June 2023 Guest speaker, David Lee: AUKUS & the Quad, and where they take us

Garrett welcomed David, a former long-time member of the Dept. of Foreign Affairs & Trade, and now at the University of NSW Canberra (ADFA).

David unfurls his complimentary Vintage Reds tea towel
(blurry photo by an anonymous member).

David’s most recently published article ties into today’s talk: “AUKUS and the Labor Tradition: Has Albanese completed or betrayed the Curtin tradition?”, one of seven articles dealing with AUKUS in Arena Quarterly, no.14, June 2023.

The Quadrilateral Security Dialogue, “Quad”, began in 2007 as a security agreement between Australia, India, Japan and the US. The agreement was seen as a diplomatic and military counter to China. Kevin Rudd distanced himself from it; but Malcolm Turnbull reestablished it.

Now we have AUKUS, a product of the Morrison government. $368 billion has been allocated by Australia to the AUKUS deal over three decades. This will get us eight nuclear-powered submarines and various side benefits.

David asked how we should understand Labor support for the deal. We know that Paul Keating thinks that AUKUS and the Quad are “strategic nonsense and a waste of time”. He sees it like the old anti-communist SEATO agreement. John Menadue is also a critic, and suggests that it looks like Western countries telling Asian countries what is best for them.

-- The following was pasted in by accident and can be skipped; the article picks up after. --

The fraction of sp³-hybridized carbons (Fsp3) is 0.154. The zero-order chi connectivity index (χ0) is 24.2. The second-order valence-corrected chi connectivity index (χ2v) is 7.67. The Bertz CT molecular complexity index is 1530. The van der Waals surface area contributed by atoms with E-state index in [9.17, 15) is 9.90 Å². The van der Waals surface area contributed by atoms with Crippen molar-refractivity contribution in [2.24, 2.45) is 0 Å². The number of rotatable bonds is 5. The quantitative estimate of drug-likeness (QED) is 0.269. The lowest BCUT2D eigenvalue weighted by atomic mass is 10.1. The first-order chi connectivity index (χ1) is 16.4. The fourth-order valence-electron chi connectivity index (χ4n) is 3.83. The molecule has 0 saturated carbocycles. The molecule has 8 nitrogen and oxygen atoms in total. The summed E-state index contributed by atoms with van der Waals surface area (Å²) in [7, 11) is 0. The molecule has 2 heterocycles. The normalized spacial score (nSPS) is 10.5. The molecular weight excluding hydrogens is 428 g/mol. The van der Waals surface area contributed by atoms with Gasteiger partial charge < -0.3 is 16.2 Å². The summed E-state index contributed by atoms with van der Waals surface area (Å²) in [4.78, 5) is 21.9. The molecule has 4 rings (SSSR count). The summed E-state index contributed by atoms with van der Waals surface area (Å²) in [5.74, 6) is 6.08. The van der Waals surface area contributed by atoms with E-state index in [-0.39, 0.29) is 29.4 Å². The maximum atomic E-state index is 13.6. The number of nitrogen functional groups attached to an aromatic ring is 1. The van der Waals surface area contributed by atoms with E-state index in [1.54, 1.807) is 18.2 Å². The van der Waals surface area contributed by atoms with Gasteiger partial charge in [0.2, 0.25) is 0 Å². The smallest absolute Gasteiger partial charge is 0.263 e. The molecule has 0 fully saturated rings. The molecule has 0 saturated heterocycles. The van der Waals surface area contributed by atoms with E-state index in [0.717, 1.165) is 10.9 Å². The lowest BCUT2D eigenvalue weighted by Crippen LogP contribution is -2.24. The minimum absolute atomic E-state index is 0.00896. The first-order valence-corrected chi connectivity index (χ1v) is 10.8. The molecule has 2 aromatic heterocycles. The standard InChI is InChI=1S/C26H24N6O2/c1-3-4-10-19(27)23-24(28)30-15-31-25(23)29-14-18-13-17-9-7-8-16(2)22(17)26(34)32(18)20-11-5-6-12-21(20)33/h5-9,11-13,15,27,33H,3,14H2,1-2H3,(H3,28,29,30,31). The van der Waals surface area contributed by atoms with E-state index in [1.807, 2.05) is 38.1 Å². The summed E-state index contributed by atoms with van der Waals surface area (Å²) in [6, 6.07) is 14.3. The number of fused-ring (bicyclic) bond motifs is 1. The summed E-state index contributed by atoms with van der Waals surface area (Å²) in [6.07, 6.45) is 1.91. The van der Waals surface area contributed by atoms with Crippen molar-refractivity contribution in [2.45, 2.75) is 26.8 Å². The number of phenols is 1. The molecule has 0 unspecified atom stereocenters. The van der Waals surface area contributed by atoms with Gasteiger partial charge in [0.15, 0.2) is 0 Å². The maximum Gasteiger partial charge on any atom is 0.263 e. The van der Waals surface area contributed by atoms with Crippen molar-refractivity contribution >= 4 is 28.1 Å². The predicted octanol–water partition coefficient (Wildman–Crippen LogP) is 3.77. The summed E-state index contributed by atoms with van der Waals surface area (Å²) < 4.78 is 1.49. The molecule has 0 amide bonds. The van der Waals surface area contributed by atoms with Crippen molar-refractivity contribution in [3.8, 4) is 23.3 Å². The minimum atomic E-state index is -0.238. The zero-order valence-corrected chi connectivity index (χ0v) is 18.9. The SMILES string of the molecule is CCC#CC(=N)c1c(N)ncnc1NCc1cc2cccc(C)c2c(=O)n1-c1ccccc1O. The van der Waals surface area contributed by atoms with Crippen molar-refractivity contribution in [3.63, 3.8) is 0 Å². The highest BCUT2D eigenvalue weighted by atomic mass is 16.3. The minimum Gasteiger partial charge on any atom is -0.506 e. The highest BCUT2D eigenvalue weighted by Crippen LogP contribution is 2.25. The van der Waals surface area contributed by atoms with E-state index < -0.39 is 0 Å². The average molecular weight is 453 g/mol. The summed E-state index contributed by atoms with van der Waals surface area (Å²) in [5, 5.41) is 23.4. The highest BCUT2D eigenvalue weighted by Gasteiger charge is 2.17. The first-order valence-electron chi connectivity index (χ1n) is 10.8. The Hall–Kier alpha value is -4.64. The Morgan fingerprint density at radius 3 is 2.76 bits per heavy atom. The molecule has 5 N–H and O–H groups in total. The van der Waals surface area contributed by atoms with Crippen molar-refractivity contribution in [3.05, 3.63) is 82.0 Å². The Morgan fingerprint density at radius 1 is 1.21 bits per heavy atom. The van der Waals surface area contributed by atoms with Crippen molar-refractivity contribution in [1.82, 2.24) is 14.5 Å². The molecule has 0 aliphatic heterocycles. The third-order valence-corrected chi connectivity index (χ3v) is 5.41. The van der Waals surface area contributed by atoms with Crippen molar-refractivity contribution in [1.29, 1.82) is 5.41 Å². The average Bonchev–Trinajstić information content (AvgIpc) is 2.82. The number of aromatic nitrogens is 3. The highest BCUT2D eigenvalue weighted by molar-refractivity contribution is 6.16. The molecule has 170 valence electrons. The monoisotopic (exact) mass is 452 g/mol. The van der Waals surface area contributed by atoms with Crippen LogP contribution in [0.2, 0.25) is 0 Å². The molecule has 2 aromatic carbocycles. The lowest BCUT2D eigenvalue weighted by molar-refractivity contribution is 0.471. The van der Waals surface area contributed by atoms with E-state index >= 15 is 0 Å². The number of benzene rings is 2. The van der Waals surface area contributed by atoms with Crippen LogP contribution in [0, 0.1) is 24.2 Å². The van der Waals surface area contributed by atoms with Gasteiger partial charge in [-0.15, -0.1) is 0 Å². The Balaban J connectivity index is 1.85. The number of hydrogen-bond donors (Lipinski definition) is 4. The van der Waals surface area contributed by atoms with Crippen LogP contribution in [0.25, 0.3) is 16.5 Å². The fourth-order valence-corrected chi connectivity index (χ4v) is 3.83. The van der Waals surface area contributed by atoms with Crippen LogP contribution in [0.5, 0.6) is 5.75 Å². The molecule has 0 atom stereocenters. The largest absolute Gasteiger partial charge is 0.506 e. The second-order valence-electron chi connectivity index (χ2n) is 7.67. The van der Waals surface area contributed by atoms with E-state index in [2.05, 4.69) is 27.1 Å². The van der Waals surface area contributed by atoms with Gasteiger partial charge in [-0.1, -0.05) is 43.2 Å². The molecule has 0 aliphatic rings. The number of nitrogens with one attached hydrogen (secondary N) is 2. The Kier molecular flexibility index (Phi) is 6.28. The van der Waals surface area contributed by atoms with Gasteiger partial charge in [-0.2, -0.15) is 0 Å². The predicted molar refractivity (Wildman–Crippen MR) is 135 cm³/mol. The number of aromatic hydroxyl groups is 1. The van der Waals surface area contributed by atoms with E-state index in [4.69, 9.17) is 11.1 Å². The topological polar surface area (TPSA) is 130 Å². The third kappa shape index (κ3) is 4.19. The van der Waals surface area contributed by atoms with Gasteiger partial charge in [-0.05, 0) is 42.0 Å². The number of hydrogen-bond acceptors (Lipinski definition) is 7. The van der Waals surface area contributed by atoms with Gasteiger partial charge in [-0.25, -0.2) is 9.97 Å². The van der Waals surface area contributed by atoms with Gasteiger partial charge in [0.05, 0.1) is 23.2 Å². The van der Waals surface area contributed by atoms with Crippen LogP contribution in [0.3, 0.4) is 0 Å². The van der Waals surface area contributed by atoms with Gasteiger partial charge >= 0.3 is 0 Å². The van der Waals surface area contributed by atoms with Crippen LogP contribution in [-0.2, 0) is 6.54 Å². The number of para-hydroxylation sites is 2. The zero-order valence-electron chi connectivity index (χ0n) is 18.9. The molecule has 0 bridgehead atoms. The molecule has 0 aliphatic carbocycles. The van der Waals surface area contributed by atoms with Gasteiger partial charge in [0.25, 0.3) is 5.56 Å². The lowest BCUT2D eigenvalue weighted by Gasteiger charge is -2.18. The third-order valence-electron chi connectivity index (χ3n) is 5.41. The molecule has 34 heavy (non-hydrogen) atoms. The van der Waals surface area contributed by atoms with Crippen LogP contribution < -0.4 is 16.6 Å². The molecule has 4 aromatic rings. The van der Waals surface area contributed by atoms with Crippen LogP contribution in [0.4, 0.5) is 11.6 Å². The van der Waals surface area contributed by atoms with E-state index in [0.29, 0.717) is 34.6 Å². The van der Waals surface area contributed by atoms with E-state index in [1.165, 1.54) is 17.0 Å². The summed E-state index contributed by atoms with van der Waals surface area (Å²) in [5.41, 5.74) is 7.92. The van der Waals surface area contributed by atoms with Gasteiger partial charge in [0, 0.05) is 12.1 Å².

David gave us a run down on Labor defence thinking. The ALP split during World War I over its opposition to conscription, and still stands by this policy. Post war, Labor stuck with a policy of continental defence, whereas Robert Menzies preferred “forward” defence. The Hawke government’s “Defence of Australia” strategy (1987), emphasised self-reliance and a “strategy of denial” to deter potential enemies from bridging Australia’s air and sea approaches.

The recent history of the ALP now brings us to a situation where policy making is less democratic. A small group of parliamentarians and functionaries make policy. The right includes Richard Marles (traditionally strong on support for the US, associated with Stephen Conroy and Kim Beazley); the left has agreed to go along with the right on this.

David considers that we are more at risk of war as a result of the AUKUS agreement; he prefers a continental strategy and a multi-polar world. Nuclear deterrence doesn’t work; the assumption that we can be protected by a powerful USA falls over when we see the instability there.

How can those opposed to the Government’s policy on AUKUS and the Quad move Labor away from these policies? Civil society may help, specifically an organisation which focuses on opposing AUKUS, and can get generals and former prime ministers to join.